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Abstract

The issues before the Supreme Court, arising as they did out of multiple cases and divergent appellate court rulings, were quite complex, and its final decision will be parsed rather differently by lawyers, health policy wonks, and economists (or metaphysical philosophers, in Chief Justice John Roberts's memorable phrase). This essay will focus on one singular element: did the final ruling enhance or detract from our collective power to exercise stewardship over our health care resources?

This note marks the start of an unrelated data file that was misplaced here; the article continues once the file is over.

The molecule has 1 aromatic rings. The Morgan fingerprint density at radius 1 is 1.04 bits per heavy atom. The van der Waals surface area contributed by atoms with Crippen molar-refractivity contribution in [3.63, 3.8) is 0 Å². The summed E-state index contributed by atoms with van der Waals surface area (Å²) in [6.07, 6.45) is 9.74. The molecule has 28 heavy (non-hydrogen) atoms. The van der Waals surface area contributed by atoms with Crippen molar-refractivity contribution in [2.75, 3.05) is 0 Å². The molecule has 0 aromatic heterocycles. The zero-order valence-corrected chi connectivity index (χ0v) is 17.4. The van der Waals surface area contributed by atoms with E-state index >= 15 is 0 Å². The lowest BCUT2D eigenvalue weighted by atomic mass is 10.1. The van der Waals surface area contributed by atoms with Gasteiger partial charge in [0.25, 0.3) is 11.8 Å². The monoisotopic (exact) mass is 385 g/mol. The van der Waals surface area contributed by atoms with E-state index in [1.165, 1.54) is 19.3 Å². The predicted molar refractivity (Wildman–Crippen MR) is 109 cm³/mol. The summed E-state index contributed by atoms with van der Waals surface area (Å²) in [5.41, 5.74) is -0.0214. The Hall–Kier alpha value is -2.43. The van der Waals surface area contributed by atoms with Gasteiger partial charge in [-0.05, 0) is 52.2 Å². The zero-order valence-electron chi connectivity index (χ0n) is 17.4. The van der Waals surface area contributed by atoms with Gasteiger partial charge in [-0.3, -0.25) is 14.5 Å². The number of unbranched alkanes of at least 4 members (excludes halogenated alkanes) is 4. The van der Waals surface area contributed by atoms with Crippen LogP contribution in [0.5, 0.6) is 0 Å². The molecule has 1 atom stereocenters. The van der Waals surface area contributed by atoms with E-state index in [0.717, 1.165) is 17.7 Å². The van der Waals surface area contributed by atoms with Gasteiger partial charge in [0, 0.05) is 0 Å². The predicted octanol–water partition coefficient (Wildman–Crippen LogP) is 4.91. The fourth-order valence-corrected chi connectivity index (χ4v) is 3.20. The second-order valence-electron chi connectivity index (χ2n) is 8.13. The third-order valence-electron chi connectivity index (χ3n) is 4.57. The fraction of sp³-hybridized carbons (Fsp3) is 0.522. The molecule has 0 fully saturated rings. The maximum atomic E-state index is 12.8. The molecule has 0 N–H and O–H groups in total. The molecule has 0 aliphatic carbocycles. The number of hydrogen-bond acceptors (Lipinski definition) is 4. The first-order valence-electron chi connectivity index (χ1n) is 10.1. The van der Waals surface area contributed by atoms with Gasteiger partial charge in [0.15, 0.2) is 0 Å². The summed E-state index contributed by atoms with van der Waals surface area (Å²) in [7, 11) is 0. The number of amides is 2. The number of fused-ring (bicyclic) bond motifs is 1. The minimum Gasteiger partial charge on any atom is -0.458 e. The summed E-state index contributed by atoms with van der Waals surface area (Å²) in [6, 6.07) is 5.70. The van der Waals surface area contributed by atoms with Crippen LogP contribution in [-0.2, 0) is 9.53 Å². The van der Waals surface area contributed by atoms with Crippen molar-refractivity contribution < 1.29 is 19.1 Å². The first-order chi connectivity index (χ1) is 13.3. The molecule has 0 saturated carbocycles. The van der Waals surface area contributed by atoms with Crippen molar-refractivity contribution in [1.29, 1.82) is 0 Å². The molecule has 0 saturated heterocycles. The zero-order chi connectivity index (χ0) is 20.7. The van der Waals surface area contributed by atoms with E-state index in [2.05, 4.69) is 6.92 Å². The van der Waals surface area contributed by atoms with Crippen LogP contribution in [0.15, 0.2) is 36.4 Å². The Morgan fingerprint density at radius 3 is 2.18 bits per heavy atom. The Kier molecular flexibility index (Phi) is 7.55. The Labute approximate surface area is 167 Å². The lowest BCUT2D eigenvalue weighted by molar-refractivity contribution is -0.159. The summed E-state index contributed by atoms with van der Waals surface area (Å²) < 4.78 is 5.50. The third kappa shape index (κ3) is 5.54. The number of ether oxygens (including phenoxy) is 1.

Clearly Americans diverge on key features of a desirable society and on the wisdom of using government to achieve even mutually desirable goals. But before politics settles the fate of the Affordable Care Act (and perhaps also the federal role in health policy for the foreseeable future), we should focus on what the Court has allowed us to consider: if we want it to, federal power may constitutionally be marshaled to compel insurers to end discrimination against the sick and to offer more transparent products so the marketplace will better serve consumers.